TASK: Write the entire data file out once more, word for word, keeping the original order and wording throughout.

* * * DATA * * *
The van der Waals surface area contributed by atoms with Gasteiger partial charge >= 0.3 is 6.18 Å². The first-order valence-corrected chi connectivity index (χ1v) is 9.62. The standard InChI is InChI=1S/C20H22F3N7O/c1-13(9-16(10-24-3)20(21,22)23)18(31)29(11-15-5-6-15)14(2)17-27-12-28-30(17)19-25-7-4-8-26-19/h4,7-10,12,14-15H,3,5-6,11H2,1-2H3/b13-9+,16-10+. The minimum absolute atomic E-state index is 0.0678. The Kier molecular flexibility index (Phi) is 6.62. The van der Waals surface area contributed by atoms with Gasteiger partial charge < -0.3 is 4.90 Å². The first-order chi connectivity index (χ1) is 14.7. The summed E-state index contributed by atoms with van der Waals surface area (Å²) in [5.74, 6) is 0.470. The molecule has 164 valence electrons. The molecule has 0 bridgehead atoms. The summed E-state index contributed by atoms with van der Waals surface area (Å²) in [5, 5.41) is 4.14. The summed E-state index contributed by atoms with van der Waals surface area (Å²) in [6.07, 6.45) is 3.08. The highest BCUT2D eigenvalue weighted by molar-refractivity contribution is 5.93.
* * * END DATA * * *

The van der Waals surface area contributed by atoms with Gasteiger partial charge >= 0.3 is 6.18 Å². The first-order valence-corrected chi connectivity index (χ1v) is 9.62. The standard InChI is InChI=1S/C20H22F3N7O/c1-13(9-16(10-24-3)20(21,22)23)18(31)29(11-15-5-6-15)14(2)17-27-12-28-30(17)19-25-7-4-8-26-19/h4,7-10,12,14-15H,3,5-6,11H2,1-2H3/b13-9+,16-10+. The minimum absolute atomic E-state index is 0.0678. The Kier molecular flexibility index (Phi) is 6.62. The van der Waals surface area contributed by atoms with Gasteiger partial charge < -0.3 is 4.90 Å². The first-order chi connectivity index (χ1) is 14.7. The summed E-state index contributed by atoms with van der Waals surface area (Å²) in [5.74, 6) is 0.470. The molecule has 164 valence electrons. The molecule has 0 bridgehead atoms. The summed E-state index contributed by atoms with van der Waals surface area (Å²) in [5, 5.41) is 4.14. The summed E-state index contributed by atoms with van der Waals surface area (Å²) in [6.07, 6.45) is 3.08. The highest BCUT2D eigenvalue weighted by molar-refractivity contribution is 5.93.